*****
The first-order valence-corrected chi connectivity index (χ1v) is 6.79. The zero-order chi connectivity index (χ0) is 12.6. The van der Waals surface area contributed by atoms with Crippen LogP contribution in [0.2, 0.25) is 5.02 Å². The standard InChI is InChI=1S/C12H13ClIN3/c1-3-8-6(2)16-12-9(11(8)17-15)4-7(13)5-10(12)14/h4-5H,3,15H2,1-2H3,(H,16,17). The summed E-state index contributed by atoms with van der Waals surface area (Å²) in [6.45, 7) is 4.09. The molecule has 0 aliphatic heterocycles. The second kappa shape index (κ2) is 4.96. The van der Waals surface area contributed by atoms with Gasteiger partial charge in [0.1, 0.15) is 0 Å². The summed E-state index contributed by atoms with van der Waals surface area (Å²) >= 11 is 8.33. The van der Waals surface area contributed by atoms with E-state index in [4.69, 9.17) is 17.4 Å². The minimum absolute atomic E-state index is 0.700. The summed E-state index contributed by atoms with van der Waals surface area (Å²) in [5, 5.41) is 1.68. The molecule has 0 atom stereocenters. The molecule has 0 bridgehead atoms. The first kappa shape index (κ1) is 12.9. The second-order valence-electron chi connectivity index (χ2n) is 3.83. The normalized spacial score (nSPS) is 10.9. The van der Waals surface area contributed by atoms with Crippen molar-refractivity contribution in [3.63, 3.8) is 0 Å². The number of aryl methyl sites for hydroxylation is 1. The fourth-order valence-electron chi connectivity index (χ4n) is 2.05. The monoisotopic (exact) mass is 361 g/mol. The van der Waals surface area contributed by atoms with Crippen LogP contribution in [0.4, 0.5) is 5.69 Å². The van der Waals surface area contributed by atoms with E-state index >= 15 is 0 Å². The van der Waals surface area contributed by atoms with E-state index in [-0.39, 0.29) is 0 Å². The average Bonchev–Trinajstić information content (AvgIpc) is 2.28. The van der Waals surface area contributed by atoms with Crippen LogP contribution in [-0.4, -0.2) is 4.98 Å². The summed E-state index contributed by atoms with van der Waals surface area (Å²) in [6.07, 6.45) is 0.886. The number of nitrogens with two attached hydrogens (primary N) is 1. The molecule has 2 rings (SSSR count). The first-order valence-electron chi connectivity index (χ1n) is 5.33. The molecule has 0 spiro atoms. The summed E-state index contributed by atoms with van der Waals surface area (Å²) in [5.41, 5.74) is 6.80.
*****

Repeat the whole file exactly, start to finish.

The first-order valence-corrected chi connectivity index (χ1v) is 6.79. The zero-order chi connectivity index (χ0) is 12.6. The van der Waals surface area contributed by atoms with Crippen LogP contribution in [0.2, 0.25) is 5.02 Å². The standard InChI is InChI=1S/C12H13ClIN3/c1-3-8-6(2)16-12-9(11(8)17-15)4-7(13)5-10(12)14/h4-5H,3,15H2,1-2H3,(H,16,17). The summed E-state index contributed by atoms with van der Waals surface area (Å²) in [6.45, 7) is 4.09. The molecule has 0 aliphatic heterocycles. The second kappa shape index (κ2) is 4.96. The van der Waals surface area contributed by atoms with Gasteiger partial charge in [0.1, 0.15) is 0 Å². The summed E-state index contributed by atoms with van der Waals surface area (Å²) >= 11 is 8.33. The van der Waals surface area contributed by atoms with E-state index in [4.69, 9.17) is 17.4 Å². The minimum absolute atomic E-state index is 0.700. The summed E-state index contributed by atoms with van der Waals surface area (Å²) in [5, 5.41) is 1.68. The molecule has 0 atom stereocenters. The molecule has 0 bridgehead atoms. The first kappa shape index (κ1) is 12.9. The second-order valence-electron chi connectivity index (χ2n) is 3.83. The normalized spacial score (nSPS) is 10.9. The van der Waals surface area contributed by atoms with Crippen molar-refractivity contribution in [3.63, 3.8) is 0 Å². The number of aryl methyl sites for hydroxylation is 1. The fourth-order valence-electron chi connectivity index (χ4n) is 2.05. The monoisotopic (exact) mass is 361 g/mol. The van der Waals surface area contributed by atoms with Crippen LogP contribution in [0.4, 0.5) is 5.69 Å². The van der Waals surface area contributed by atoms with E-state index >= 15 is 0 Å². The van der Waals surface area contributed by atoms with E-state index in [-0.39, 0.29) is 0 Å². The average Bonchev–Trinajstić information content (AvgIpc) is 2.28. The van der Waals surface area contributed by atoms with Crippen LogP contribution in [-0.4, -0.2) is 4.98 Å². The summed E-state index contributed by atoms with van der Waals surface area (Å²) in [6.07, 6.45) is 0.886. The number of nitrogens with two attached hydrogens (primary N) is 1. The molecule has 2 rings (SSSR count). The first-order valence-electron chi connectivity index (χ1n) is 5.33. The molecule has 0 spiro atoms. The summed E-state index contributed by atoms with van der Waals surface area (Å²) in [5.41, 5.74) is 6.80.